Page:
At the same time, I hate borrowing equipment from my friends for the same reasons. But since the Contax N Digital is so rare, I just had to ask! And my friend was kind enough to let me use it for a couple of weeks in 2013. I’ve always felt a little guilty for my friend’s dead sensor even though I know in my heart that I treated that camera with kid gloves and it was working when I gave it back to him.

(Above) An image from my 2014 review showing a little of that “Zeiss Pop” otherwise known as the Zeiss 3D effect. Contax N Digital, 50mm f/1.4 N Zeiss Planar.

Anyway, if you’ll remember from my 2014 review, I helped arrange and send the camera out to Kyocera for a repair and it came back a couple months later as “Unrepairable.”

FLASH FORWARD TO 2020

I was browsing photo gear ads without any real intent to buy anything when I saw a listing for a Contax N Digital for $477 USD. It was in “Bargain” condition (you know the dealer!) and no notes about a bad sensor.

Remembering what happened to my friend’s camera, but still so curious, I was hesitant but I bit hard and bought the camera!

The model I bought looked exactly like my friend’s (why wouldn’t it?) and worked well except it would only AF using the back AF-ON button.

If you’ll remember what I mentioned in 2014, I kept the Zeiss 50mm f/1.4 Contax N lens to use with my N1 and NX film cameras so I used this same lens on my new to me N Digital.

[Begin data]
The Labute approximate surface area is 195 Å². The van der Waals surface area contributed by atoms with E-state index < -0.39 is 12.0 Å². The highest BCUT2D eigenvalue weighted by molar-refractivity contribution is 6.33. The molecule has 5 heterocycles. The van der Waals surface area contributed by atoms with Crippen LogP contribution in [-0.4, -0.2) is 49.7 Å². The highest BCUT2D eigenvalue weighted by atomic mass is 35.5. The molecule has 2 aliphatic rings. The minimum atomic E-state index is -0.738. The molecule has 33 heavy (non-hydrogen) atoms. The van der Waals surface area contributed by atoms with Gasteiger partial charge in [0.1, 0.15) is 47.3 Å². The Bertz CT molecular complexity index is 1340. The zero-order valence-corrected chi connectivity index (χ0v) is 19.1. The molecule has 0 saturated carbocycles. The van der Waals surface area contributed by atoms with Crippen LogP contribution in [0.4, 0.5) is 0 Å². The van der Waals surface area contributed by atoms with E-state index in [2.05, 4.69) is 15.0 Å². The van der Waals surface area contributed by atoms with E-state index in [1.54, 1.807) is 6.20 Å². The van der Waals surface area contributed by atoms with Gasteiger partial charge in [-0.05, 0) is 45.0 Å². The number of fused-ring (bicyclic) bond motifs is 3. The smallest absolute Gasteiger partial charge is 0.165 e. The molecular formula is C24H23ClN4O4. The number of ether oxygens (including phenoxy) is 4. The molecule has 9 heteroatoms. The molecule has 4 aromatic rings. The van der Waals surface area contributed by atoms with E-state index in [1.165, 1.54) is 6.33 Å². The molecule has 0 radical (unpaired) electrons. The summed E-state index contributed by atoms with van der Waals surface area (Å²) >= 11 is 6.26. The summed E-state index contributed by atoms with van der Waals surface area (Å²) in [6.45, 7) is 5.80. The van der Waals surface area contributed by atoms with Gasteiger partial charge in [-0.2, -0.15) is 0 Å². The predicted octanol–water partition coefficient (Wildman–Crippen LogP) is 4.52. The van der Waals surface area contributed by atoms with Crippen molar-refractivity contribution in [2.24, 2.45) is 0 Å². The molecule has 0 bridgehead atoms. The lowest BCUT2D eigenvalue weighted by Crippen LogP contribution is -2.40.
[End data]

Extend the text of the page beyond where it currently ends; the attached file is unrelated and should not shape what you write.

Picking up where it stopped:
The images were just as beautiful as I remembered in 2013, color and everything looked the same. I was happy!

SAMPLE IMAGES

Here are some of the better images I got from my short five months with the N Digital in 2020. Images were shot using mostly ISO 200-400. I have always loved the Contax 50mm f/1.4 N Zeiss Planar and in combination with the sensor on the N Digital, I feel they are a perfect portrait combo, which is why you see a lot of pictures of the kids 🙂

Most images have been processed but most remain very close to the original files. Any of the images with trees have not been processed if you need to know for camera geek reasons 😀👍🏻

THE SURPRISE

About a week in to using the camera, a couple of photos started showing purple lines and blacked out images. I said uh oh! I remember seeing this on my friend’s camera back in 2014. I knew what was happening. The sensor was going to give out! 😦

This is how a failing sensor looks. Images begin to have lines, streaks, and discoloration.

In all honesty, it wasn’t a surprise to me. I was expecting the camera not to even work and when I saw the sensor failing, it didn’t surprise me at all.

I was all ready to pack up the camera for a refund when I took a few more shots and the photos came out fine. What? Yep that’s what I said!

I figure ok, no doubt the sensor is going to fail but if it works for a year I’ll keep it and take the loss so long as I get some nice pics out of it.

So over the next few months, I used it sparingly. As I’ve mentioned many times, much to the chagrin of Contax fanboys, Kyocera/Contax electronics are very delicate, fragile even.